Many tape drives operate by decelerating the tape when the end of a data block is reached, bringing the tape velocity to zero at a point within the IBG. The tape drive then accelerates the tape on a subsequently received read/write operation so that the tape is traveling at a speed appropriate for reading/writing data when the boundary between the end of the inter-block gap and the beginning of the next data block is reached. When operated in this mode, the tape transport must decelerate and accelerate the tape quickly enough so that the distance traveled during deceleration plus the distance traveled during acceleration is less than or equal to the length of the inter-block gap. This requires expensive drive motors to quickly accelerate and decelerate the tape and typically also requires the use of long inter-block gaps. It is desirable to make the length of the inter-block gap as short as possible to enable the writing of more data on the tape. In addition, a shorter inter-block gap increases the average data transfer rate by minimizing the amount of tape that is devoid of data when the tape drive is reading data in a streaming mode. To minimize the inter-block gap length, many tape drives operate in a tape repositioning mode, rather than the tape start-stop mode described above. The tape repositioning operation is effected when the motion of the tape is stopped between successive operations or when the direction of movement of the tape is reversed. The tape drive uses the tape transport servo mechanism to determine the position of the end of the data record and tracks the tape position with respect to this servo readout. The tape repositioning operation comprises moving the tape in a direction and for a distance such that the tape, when accelerated to read/write speed, reaches the desired velocity prior to reaching the start of the next data block as computed with respect to the measured servo position. This enables the tape drive to minimize the length of the inter-block gaps, but requires the close coordination of the tape position with the location of the beginning of the data blocks written on the tape. If the tape drive fails to accurately determine the boundary between the inter-block gap and the beginning of the next data record, data can be missed in a data read operation, or a data write operation can begin past the beginning of the old data block, creating a new data block that has prepended thereto old data. Similarly, the tape drive can overwrite the end of the present data block if the write operation begins too quickly. Therefore, the length of the inter-block gap is selected to be of sufficient extent to account for variability in the operation of the tape positioning mechanism, and in particular the limited accuracy of the servo mechanism and the possibility of tape stretch.

It is beneficial to improve the accuracy of the inter-block gap location determination as well as the associated control of the tape read/write operations to minimize the length of the inter-block gaps and minimize the possibility of data corruption by over- or under- writing data on the tape. Solution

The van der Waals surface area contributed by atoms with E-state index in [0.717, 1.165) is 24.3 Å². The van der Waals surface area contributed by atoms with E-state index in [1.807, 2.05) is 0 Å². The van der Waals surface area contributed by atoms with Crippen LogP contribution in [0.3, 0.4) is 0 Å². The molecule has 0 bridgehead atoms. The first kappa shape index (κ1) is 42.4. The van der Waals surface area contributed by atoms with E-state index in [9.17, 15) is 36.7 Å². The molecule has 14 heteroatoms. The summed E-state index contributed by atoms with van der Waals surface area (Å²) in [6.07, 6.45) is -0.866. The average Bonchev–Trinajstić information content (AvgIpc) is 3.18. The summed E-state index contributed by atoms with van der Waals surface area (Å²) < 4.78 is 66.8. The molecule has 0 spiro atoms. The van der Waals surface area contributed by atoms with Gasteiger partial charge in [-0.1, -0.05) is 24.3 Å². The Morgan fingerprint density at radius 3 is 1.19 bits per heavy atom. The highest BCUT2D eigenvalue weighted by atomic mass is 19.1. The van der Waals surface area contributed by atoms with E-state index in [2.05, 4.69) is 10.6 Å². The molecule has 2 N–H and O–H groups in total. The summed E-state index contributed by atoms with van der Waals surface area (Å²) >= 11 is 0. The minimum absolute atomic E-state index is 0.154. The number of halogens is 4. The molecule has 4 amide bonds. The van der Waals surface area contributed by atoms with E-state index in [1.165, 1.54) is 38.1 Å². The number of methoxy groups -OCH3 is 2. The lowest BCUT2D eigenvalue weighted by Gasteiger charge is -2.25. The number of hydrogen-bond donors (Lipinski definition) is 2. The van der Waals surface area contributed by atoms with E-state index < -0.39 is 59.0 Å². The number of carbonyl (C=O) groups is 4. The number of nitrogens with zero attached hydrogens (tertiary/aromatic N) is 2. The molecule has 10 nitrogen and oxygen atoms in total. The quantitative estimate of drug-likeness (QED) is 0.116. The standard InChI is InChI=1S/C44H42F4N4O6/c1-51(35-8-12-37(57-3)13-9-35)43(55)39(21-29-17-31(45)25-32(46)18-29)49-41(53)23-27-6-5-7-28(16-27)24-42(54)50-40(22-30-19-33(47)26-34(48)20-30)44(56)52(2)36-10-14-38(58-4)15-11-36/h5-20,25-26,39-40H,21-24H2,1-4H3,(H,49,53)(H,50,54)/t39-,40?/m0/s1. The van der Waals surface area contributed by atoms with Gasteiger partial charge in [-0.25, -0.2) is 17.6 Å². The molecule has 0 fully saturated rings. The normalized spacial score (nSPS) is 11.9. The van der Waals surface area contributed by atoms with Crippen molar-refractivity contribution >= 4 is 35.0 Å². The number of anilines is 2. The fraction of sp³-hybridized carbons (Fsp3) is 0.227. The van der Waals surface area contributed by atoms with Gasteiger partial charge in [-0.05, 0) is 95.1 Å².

The above-described problems are solved and a technical advance achieved in the field by the present system for gap positioning optimization in a tape drive. The system for gap positioning optimization in a tape drive takes advantage of the presence of a pair of read heads, located one on either side of the write head, to precisely determine the boundary between the inter-block gap and the data blocks adjoining the inter-block gap. In particular, the servo mechanisms in the tape drive note the location of the boundary between the present data block and the inter- block gap formed at the end of the present data block. When the tape is repositioned between data read/write operations, this servo information is used to identify this boundary to initiate the subsequently received data read/write operation. A predetermined amount of inter-block gap is provided at the end of the data block to ensure that subsequently received data is not written on top of the present data block or the overwriting of the next data record begins at the beginning of the data block. The determination of this boundary is subject to error and the present system for gap positioning optimization in a tape drive uses the upstream read head to sense the location of this boundary. The upstream read head is activated during the tape acceleration process at least as early as the servo mechanism indicates the location of the boundary as determined from the stored gap boundary data. The upstream read head senses the presence of a region devoid of data, indicating the inter-block gap, thereby confirming the location of the boundary with more precision than the servo data indication. This system enables the tape drive to ensure the precise determination of the inter-block gap location and reduced the length of the required inter-block gap, due to the accuracy of this determination.

Brief Description Of The Drawing Figure 1 illustrates in block diagram form the architecture of a typical tape drive that includes the present system for gap positioning optimization in a tape drive;